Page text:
Simulation of seawater intrusion in the Nile Delta aquifer under the conditions of climate change

Hany Abd-Elhamid, Akbar Javadi, Ismail Abdelaty, Mohsen Sherif

Research output: Contribution to journalArticlepeer-review

46 Citations (Scopus)


The problem of seawater intrusion is encountered in almost all coastal aquifers. Because of its higher density, the seawater migrates inland into freshwater aquifers even without any pumping activities. Excessive pumping of groundwater would accelerate seawater intrusion. Climate change and sea level rise represent critical parameters affecting the rate and degree of seawater intrusion. In this paper, a coupled transient finite element model for simulation of fluid flow and solute transport in saturated and unsaturated soils (2D-FEST) is employed to study the seawater intrusion in the Nile Delta aquifer. The results of the current model are compared to results of SEAWAT for model verification. The (2D-FEST) model is used to investigate seawater intrusion considering the impacts of climate change. Three scenarios are studied: (a) rise in sea level, (b) decline of the piezometric head at the land side due to excessive pumping, and (c) combination of sea level rise and decline of the piezometric head. The results show that the rise in the sea level has a significant effect on the position of the transition zone. The third scenario represents the worst case under which the groundwater quality would deteriorate in large areas of the Nile Delta aquifer.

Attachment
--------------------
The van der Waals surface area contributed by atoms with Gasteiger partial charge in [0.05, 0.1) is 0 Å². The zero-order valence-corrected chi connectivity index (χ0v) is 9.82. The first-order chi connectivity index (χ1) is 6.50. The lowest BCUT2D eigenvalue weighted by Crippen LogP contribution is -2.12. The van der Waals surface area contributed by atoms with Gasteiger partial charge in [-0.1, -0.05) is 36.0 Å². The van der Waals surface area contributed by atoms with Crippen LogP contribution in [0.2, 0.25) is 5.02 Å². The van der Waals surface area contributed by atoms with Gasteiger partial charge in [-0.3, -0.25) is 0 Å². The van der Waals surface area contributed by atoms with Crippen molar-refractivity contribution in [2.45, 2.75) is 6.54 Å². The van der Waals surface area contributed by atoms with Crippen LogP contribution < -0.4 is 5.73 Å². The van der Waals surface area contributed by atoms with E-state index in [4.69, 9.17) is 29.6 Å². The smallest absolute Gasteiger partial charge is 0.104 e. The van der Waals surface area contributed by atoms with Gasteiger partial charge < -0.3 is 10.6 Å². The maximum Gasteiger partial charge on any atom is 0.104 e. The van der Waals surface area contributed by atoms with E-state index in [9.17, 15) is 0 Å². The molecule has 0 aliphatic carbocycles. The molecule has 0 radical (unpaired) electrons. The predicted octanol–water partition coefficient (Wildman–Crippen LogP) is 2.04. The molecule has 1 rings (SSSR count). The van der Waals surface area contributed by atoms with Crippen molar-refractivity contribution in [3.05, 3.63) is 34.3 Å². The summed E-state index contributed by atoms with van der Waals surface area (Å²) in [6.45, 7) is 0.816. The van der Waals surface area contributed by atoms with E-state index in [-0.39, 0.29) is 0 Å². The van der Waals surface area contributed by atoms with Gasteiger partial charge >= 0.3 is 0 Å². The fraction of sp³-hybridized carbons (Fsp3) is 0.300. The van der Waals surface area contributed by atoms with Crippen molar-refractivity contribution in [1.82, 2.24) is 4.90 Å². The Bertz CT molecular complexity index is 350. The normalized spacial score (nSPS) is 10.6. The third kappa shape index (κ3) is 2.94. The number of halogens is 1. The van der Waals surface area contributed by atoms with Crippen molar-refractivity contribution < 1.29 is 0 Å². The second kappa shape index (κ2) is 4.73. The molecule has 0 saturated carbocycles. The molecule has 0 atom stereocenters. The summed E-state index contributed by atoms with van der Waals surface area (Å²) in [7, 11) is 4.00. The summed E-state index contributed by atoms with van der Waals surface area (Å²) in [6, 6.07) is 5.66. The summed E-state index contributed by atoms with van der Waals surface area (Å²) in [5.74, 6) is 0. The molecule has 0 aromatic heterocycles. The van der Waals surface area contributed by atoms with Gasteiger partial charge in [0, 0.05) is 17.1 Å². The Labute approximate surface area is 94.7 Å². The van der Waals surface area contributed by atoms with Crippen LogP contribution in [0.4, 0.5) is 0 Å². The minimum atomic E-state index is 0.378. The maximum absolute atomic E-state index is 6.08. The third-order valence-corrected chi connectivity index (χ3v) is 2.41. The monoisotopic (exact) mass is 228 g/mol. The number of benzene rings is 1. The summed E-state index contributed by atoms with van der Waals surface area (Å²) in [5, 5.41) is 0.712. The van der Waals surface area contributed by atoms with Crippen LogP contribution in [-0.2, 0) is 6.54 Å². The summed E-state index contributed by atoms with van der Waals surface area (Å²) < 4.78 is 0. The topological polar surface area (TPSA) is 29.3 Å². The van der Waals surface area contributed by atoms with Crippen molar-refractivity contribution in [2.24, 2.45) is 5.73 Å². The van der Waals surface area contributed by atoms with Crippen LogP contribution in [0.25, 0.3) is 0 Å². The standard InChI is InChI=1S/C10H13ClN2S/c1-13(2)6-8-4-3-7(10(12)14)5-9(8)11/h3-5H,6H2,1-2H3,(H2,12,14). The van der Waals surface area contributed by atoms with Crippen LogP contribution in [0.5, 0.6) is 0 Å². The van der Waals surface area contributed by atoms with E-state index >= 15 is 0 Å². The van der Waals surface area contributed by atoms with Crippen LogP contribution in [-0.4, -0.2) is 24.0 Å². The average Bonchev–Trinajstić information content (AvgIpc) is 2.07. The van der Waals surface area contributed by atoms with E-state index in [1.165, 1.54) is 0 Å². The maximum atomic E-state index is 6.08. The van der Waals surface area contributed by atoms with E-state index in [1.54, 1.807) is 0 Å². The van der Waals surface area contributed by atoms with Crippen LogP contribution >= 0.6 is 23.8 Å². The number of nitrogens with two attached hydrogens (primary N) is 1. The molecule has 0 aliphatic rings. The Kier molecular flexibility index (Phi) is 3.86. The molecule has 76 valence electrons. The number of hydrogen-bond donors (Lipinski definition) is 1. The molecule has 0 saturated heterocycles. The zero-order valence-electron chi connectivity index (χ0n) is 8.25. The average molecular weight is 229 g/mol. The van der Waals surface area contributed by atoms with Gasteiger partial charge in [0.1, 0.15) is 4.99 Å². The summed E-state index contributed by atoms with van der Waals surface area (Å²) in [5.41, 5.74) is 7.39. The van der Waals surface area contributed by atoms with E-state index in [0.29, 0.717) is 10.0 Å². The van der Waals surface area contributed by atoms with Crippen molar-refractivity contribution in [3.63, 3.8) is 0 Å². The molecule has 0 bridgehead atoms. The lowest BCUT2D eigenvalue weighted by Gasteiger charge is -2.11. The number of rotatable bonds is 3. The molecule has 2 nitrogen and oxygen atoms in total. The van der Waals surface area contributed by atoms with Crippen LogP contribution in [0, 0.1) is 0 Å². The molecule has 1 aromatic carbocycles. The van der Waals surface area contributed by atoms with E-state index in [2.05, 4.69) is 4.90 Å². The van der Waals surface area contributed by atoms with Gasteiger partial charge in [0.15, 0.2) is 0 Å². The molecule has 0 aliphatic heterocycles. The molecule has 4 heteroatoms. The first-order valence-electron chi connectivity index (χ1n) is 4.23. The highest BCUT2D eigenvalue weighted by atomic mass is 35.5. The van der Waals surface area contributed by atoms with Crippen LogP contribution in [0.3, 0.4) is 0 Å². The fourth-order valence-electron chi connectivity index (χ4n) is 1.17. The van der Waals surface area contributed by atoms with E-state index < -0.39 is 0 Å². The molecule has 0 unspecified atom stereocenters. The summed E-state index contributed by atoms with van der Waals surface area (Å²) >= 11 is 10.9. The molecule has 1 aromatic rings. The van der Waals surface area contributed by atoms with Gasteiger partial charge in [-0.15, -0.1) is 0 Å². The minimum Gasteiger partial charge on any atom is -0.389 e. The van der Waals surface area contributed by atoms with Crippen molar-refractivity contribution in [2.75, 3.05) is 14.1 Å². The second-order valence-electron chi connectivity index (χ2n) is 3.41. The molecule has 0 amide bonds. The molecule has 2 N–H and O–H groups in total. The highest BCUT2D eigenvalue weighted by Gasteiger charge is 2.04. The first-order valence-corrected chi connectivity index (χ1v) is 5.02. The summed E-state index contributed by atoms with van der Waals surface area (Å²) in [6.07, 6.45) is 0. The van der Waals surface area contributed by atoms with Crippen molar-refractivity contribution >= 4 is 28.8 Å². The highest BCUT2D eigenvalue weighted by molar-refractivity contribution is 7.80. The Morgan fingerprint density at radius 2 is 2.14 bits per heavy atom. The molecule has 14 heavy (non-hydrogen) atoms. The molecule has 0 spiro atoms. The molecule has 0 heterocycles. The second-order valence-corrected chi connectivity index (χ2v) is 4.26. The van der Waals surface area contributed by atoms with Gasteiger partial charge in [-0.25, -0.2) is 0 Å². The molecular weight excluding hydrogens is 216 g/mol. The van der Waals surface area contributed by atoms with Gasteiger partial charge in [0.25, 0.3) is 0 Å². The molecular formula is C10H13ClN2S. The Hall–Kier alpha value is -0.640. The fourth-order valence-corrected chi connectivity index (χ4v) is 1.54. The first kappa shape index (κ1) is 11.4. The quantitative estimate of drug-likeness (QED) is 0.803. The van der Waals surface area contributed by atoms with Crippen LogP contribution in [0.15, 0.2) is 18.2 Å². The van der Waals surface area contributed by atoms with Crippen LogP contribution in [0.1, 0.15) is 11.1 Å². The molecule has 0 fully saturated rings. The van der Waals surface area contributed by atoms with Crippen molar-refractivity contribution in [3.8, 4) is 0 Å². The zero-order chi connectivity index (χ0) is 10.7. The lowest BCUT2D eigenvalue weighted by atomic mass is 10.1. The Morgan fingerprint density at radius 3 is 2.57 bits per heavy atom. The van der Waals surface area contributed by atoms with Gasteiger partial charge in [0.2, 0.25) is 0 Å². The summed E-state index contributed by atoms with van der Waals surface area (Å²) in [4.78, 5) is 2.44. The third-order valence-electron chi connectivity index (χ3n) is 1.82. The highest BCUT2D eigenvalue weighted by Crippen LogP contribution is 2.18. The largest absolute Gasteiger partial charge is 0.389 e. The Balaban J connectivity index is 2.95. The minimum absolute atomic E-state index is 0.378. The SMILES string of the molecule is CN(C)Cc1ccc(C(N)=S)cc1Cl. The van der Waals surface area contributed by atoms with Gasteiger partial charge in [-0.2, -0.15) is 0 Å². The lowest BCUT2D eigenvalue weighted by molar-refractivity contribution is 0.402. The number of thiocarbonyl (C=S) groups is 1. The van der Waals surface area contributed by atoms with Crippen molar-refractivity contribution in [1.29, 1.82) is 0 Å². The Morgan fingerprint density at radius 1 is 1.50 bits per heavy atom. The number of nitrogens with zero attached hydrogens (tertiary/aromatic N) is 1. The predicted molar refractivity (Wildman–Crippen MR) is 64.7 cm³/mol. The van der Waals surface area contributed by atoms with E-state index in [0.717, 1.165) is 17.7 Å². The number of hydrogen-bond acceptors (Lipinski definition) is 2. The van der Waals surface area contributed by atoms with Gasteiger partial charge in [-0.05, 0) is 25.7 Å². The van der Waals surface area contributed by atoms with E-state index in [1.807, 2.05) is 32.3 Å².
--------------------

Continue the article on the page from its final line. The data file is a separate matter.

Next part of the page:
Original languageEnglish
Pages (from-to)1198-1210
Number of pages13
JournalHydrology Research
Issue number6
Publication statusPublished - Dec 2016


  • Climate change
  • Nile Delta aquifer
  • Pumping
  • Sea level rise
  • Seawater intrusion

ASJC Scopus subject areas

  • Water Science and Technology


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